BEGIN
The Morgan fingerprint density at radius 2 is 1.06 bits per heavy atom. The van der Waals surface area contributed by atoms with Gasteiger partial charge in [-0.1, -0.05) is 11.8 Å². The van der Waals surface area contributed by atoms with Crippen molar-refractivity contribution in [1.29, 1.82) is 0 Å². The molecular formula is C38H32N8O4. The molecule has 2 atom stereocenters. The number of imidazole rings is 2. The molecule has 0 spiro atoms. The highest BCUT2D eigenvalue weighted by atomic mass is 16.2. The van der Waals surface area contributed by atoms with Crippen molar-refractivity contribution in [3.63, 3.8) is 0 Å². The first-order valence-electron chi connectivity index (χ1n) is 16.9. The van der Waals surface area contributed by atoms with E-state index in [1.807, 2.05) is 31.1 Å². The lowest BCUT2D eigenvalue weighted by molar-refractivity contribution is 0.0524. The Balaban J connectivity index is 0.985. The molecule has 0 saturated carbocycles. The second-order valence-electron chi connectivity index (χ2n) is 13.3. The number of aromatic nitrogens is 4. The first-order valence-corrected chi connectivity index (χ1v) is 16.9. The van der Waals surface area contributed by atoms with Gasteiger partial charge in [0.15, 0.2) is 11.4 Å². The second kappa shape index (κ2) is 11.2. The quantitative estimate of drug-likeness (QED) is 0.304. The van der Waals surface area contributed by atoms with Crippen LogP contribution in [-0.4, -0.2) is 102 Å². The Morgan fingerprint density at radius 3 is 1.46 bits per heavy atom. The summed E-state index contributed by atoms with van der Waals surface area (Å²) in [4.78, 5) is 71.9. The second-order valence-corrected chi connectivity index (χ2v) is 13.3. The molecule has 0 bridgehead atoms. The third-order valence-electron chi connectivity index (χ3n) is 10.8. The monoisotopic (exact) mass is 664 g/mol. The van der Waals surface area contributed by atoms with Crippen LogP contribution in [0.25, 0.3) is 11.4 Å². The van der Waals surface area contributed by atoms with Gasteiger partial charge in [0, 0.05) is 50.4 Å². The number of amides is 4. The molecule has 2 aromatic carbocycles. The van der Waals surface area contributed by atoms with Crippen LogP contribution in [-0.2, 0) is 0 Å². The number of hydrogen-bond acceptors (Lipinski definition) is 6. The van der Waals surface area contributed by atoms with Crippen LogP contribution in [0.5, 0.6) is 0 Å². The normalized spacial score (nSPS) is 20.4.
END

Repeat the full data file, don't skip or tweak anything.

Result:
The Morgan fingerprint density at radius 2 is 1.06 bits per heavy atom. The van der Waals surface area contributed by atoms with Gasteiger partial charge in [-0.1, -0.05) is 11.8 Å². The van der Waals surface area contributed by atoms with Crippen molar-refractivity contribution in [1.29, 1.82) is 0 Å². The molecular formula is C38H32N8O4. The molecule has 2 atom stereocenters. The number of imidazole rings is 2. The molecule has 0 spiro atoms. The highest BCUT2D eigenvalue weighted by atomic mass is 16.2. The van der Waals surface area contributed by atoms with Crippen molar-refractivity contribution in [3.63, 3.8) is 0 Å². The first-order valence-electron chi connectivity index (χ1n) is 16.9. The van der Waals surface area contributed by atoms with E-state index in [1.807, 2.05) is 31.1 Å². The lowest BCUT2D eigenvalue weighted by molar-refractivity contribution is 0.0524. The Balaban J connectivity index is 0.985. The molecule has 0 saturated carbocycles. The second-order valence-electron chi connectivity index (χ2n) is 13.3. The number of aromatic nitrogens is 4. The first-order valence-corrected chi connectivity index (χ1v) is 16.9. The van der Waals surface area contributed by atoms with Gasteiger partial charge in [0.15, 0.2) is 11.4 Å². The second kappa shape index (κ2) is 11.2. The quantitative estimate of drug-likeness (QED) is 0.304. The van der Waals surface area contributed by atoms with Crippen LogP contribution in [-0.4, -0.2) is 102 Å². The Morgan fingerprint density at radius 3 is 1.46 bits per heavy atom. The summed E-state index contributed by atoms with van der Waals surface area (Å²) in [4.78, 5) is 71.9. The second-order valence-corrected chi connectivity index (χ2v) is 13.3. The molecule has 0 bridgehead atoms. The third-order valence-electron chi connectivity index (χ3n) is 10.8. The monoisotopic (exact) mass is 664 g/mol. The van der Waals surface area contributed by atoms with Crippen LogP contribution in [0.25, 0.3) is 11.4 Å². The van der Waals surface area contributed by atoms with Gasteiger partial charge in [0, 0.05) is 50.4 Å². The number of amides is 4. The molecule has 2 aromatic carbocycles. The van der Waals surface area contributed by atoms with Crippen LogP contribution in [-0.2, 0) is 0 Å². The number of hydrogen-bond acceptors (Lipinski definition) is 6. The van der Waals surface area contributed by atoms with Crippen LogP contribution in [0.5, 0.6) is 0 Å². The normalized spacial score (nSPS) is 20.4.